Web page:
I love the capability and I use it in real life. I also discussed where we were still lacking features and capabilities. I address the fact that there is no multiple host QoS, there is no cluster wide QoS and there is no storage wide QoS in Windows. On top of that, if there is QoS in the storage array (not many have that) most of the time this has no knowledge of Hyper-V, the cluster and the virtual machines. There is one well know exception and that GridStore, possible the only storage vendor that doesn’t treat Hyper-V as a second class citizen.

Any decent storage QoS that not only provides maximums but also minimums, does this via policies and is cluster and hypervisor even virtual machine aware. It needs to be easy to implement and mange. This is not a very common feature. And if it’s exists it’s is tied to the storage vendor, most of the time a startup or challenger.

Windows Server 2016

In Windows Server 2016 they are taking a giant step for all mankind in addressing these issues. At least in my humble opinion. You can read more here:

Basically  Microsoft enables us to define IOPs management policies for virtual machines based on virtual hard disks and  IOPs reserves and limits. These are shared by a group of virtual machines / virtual hard disks.  We can have better resource allocation between VMs, or groups of VMs. These could be high priority VMs or VMs belonging to an platinum customer /tenant. Storage QoS enhances what we already have since Windows Server 2012 R2.  It enables us to monitor and enforce performance thresholds via policies on groups of VMs or individual VMs.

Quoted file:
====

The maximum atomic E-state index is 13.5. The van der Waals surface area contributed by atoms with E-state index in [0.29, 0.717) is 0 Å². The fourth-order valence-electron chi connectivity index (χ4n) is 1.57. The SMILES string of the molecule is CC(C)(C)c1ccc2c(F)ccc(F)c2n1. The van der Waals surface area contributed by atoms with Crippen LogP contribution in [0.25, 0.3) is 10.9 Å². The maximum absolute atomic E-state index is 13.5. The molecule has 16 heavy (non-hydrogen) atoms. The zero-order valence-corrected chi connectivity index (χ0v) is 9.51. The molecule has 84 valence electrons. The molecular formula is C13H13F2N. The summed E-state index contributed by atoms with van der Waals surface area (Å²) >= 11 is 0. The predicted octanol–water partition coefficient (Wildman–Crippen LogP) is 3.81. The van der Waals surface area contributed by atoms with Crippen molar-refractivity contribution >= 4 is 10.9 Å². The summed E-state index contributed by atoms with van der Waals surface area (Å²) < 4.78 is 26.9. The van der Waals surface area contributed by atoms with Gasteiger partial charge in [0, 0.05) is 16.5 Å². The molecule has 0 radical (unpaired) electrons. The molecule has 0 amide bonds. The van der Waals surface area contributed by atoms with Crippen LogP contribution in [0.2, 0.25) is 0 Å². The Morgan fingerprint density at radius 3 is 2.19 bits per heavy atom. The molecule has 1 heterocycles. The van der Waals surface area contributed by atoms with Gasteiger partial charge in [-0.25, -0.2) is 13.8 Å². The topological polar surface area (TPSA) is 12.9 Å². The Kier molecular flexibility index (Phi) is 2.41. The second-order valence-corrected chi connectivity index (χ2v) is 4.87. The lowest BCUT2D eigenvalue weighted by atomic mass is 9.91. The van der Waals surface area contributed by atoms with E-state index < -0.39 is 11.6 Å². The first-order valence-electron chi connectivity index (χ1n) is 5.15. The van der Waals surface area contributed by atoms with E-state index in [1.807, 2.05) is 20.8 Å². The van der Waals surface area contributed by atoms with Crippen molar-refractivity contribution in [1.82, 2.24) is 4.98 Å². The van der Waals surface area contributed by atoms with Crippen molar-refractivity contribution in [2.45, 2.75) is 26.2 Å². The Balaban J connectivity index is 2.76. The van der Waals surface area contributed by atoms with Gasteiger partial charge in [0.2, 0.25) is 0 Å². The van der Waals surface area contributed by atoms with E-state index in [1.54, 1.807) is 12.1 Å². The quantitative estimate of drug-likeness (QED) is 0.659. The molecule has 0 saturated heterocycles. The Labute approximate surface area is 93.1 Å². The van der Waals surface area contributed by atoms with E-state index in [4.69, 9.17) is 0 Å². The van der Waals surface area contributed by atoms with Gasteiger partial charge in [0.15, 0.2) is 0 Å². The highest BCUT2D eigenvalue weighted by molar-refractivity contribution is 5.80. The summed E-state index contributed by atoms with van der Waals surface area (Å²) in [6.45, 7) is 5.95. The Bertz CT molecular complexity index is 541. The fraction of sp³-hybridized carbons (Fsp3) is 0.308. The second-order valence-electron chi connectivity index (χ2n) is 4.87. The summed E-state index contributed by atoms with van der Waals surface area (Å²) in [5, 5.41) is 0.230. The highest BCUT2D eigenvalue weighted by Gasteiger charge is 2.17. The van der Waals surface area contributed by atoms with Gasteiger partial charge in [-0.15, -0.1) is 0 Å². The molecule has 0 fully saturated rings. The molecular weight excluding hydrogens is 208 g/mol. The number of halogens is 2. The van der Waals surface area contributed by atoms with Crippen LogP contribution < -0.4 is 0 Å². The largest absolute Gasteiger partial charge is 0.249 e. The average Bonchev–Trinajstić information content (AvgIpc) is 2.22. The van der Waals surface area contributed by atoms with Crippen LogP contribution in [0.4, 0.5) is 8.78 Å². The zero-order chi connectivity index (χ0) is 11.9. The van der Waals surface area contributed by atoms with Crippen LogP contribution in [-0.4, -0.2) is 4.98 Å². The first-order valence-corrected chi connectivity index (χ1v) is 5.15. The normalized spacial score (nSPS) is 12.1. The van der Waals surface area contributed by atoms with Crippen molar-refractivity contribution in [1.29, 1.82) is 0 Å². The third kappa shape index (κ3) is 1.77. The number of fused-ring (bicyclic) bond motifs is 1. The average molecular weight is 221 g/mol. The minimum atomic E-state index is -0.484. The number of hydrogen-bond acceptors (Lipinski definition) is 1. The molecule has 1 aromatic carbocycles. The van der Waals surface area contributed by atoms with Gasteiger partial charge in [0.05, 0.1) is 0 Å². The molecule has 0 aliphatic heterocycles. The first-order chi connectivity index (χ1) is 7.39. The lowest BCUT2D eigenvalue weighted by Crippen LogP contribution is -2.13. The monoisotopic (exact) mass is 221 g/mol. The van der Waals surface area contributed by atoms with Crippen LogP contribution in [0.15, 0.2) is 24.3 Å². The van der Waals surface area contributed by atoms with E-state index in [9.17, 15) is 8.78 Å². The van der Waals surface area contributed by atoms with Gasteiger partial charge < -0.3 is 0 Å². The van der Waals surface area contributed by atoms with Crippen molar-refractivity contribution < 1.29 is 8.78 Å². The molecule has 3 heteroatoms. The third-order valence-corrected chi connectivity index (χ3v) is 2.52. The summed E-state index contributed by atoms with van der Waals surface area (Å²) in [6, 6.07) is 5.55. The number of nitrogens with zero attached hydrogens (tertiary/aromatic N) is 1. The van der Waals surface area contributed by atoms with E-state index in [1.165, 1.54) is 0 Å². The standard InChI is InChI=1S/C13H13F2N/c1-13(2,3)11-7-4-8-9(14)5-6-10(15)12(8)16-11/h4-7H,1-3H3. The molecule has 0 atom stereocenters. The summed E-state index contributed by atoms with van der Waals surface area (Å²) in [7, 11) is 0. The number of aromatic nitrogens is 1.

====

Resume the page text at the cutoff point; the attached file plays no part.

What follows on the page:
Great for SLA’s but also to make sure a run away VM that’s doing way to much IO doesn’t negatively impact the other VMs and customers on the cluster. They did this via via a Centralized Policy Controller. Microsoft Research really delivered here I would dare say. A a public cloud provider they must have invested a lot in this capability.

At Ignite 2015 there was a great session by Senthil Rajaram and Jose Barreto on this subject. Watch it for some more details.

What caught my eye after  attending and watching sessions, talking to MSFT at the boot was the following marked in red.


So not enabled by default on non SOFS storage but can you enable it on your block level CSV Hyper-V cluster? There is a lot of focus on Microsoft providing Storage QoS for SOFS. Which ties into the “common knowledge” that virtualization and LUNs are a bad idea, you need file share and insights into the files of the virtual machines to put intelligence into the hypervisor or storage system right? Well perhaps no! I Windows Server 2016 there is now also the ability to provide it to any block level storage you use for Hyper-V. Yes your low end iSCSI SAN or your high End 16Gbps FC SAN … as long as it’s leveraging CVS (and you should!). Yes, this is what they state in an awesome interview with my Fellow Hyper-V MVP Carsten Rachfahl at Ignite 2015.

Videointerview with Jose and Senthil Storage QoS Thumb2